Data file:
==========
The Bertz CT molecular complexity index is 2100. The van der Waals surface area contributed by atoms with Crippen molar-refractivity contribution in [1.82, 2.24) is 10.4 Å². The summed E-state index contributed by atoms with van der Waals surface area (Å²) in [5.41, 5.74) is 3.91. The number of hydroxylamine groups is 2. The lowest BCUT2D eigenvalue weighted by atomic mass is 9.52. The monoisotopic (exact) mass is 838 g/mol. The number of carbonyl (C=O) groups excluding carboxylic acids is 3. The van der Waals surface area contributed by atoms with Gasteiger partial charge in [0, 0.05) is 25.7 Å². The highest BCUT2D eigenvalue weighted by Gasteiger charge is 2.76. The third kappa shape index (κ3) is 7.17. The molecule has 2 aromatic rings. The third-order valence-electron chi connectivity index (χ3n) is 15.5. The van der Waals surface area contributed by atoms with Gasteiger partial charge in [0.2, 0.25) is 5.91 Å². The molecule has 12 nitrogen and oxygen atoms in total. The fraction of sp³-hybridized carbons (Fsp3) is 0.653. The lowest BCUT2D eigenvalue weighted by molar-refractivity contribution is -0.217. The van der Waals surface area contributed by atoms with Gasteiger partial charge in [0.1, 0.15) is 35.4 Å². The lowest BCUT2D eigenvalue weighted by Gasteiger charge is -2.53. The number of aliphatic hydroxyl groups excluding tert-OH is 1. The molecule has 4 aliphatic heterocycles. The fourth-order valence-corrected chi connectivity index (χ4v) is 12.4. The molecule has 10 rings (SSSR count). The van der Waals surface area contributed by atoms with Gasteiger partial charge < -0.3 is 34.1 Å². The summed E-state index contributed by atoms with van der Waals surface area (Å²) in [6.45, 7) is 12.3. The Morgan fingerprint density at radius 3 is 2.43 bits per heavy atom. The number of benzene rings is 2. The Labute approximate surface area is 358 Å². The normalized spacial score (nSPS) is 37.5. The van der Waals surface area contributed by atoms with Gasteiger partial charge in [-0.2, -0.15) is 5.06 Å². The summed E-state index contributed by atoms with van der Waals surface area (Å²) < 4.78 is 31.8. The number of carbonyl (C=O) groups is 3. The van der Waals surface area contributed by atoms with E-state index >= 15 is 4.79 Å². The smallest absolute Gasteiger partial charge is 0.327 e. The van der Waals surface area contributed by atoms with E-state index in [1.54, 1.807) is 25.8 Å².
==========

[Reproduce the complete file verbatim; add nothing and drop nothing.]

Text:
The Bertz CT molecular complexity index is 2100. The van der Waals surface area contributed by atoms with Crippen molar-refractivity contribution in [1.82, 2.24) is 10.4 Å². The summed E-state index contributed by atoms with van der Waals surface area (Å²) in [5.41, 5.74) is 3.91. The number of hydroxylamine groups is 2. The lowest BCUT2D eigenvalue weighted by atomic mass is 9.52. The monoisotopic (exact) mass is 838 g/mol. The number of carbonyl (C=O) groups excluding carboxylic acids is 3. The van der Waals surface area contributed by atoms with Gasteiger partial charge in [0, 0.05) is 25.7 Å². The highest BCUT2D eigenvalue weighted by Gasteiger charge is 2.76. The third kappa shape index (κ3) is 7.17. The molecule has 2 aromatic rings. The third-order valence-electron chi connectivity index (χ3n) is 15.5. The van der Waals surface area contributed by atoms with Gasteiger partial charge in [0.2, 0.25) is 5.91 Å². The molecule has 12 nitrogen and oxygen atoms in total. The fraction of sp³-hybridized carbons (Fsp3) is 0.653. The lowest BCUT2D eigenvalue weighted by molar-refractivity contribution is -0.217. The van der Waals surface area contributed by atoms with Gasteiger partial charge in [0.1, 0.15) is 35.4 Å². The lowest BCUT2D eigenvalue weighted by Gasteiger charge is -2.53. The number of aliphatic hydroxyl groups excluding tert-OH is 1. The molecule has 4 aliphatic heterocycles. The fourth-order valence-corrected chi connectivity index (χ4v) is 12.4. The molecule has 10 rings (SSSR count). The van der Waals surface area contributed by atoms with Gasteiger partial charge < -0.3 is 34.1 Å². The summed E-state index contributed by atoms with van der Waals surface area (Å²) in [6.45, 7) is 12.3. The Morgan fingerprint density at radius 3 is 2.43 bits per heavy atom. The number of benzene rings is 2. The Labute approximate surface area is 358 Å². The normalized spacial score (nSPS) is 37.5. The van der Waals surface area contributed by atoms with Gasteiger partial charge in [-0.2, -0.15) is 5.06 Å². The summed E-state index contributed by atoms with van der Waals surface area (Å²) < 4.78 is 31.8. The number of carbonyl (C=O) groups is 3. The van der Waals surface area contributed by atoms with E-state index >= 15 is 4.79 Å². The smallest absolute Gasteiger partial charge is 0.327 e. The van der Waals surface area contributed by atoms with E-state index in [1.54, 1.807) is 25.8 Å².